Trainers build strong and rewarding relationships with the animals based on a history of positive and stimulating interaction.

Key to that development is a recognition that relationships and power are inextricably linked.  For example, Seaworld trainers may not be able to push and prod the marine mammals they train in containment pools, but they do control access to the fish the dolphin eat and therefore their survival. We may reveal our distrust of the very idea of power by conditioning it with qualifiers like soft or smart in our international politics.  Unfortunately, as Craig Hayden writes about the use of the term soft-power,

the problem here [is] the the way in which the concept short-changes thinking about how power and politics are inextricable.

Hayden's criticism applies less to Nye's more recent theorizing than to the how the term has come to be used by others as a "free floating signifier of non-coercive means." The confusion that arises from this general misreading of Nye as a "just say yes … with treats and praise" Humane Society partisan when he is conceptually a New Skete Monk -- who is more than willing to use choke collars and alpha roll a misbehaving animal -- is what has Amy Zalman calling for a return to the simple term power. The developing soft-power dogma is the problem, not the latest edition of the training manual. After all, as Nye (2011) admits in his latest book, the Future of Power,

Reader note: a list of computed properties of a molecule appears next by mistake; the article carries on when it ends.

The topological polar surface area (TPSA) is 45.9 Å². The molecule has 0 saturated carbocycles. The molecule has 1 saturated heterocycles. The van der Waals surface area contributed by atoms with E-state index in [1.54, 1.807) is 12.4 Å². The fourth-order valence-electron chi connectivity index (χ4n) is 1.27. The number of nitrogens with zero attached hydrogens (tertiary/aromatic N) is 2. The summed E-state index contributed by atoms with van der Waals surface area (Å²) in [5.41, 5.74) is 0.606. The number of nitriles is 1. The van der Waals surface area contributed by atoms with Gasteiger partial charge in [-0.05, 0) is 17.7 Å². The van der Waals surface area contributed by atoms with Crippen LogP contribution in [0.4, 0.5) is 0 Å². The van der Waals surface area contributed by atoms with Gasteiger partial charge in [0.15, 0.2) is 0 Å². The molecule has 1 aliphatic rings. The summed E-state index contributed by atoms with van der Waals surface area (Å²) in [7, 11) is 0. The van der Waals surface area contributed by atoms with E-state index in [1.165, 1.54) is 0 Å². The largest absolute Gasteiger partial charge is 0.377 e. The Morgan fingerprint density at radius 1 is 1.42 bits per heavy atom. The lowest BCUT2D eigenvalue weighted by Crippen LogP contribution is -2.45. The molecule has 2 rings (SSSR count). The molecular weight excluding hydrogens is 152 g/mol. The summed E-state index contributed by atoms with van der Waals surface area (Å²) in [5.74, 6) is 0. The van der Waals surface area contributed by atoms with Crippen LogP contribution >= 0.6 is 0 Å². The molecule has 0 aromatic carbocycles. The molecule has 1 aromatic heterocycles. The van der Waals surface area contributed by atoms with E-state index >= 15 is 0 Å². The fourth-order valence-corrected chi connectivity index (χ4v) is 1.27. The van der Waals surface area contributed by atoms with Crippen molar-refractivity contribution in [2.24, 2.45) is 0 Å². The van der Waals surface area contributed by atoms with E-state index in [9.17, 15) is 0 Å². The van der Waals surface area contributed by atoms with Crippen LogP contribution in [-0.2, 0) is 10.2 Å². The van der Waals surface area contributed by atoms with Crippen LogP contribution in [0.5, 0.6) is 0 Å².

If we had to choose between having military or having soft power in world politics, we would opt for military power. (p. 24)  [HT Bruce Gregory]

Power does not mean inevitable violence either in a pack of dogs or a community of nations. But it does mean clear and effective communication is required to manage the equanimity of the communal space. Taking Sabai to a corrections permitted training session in a boarding facility where dogs roam freely is a lesson in the balance of power. Every new dog's arrival disturbs the established heirarchy of the pack. Calmly sleeping and quietly playing dogs suddenly are on their feet at alert. The scents of agression, fear and anxiety fill the air until effective dog-to-dog communication helps sort the social hierarchy and order returns again. 

Fortunately, Sabai is an excellent communicator. Her entrance into the jostling pack is always uneventful. She manages to calm down other dogs through a variety of signals indicating that she has control of herself and she is not interested in being in charge of the pack. It also helps that the trainer in this situation is perceived by all of the unleashed dogs to control the resources of power in that space. The trainer communicates both her power and her wishes effectively. She has satisfied the criteria of leadership to the dogs' satisfaction which are, according to trainer Suzanne Clothier:

- Control of or undisputed access to resources

- Proactive intervention

- Ability to control, direct or inhibit the behavior of others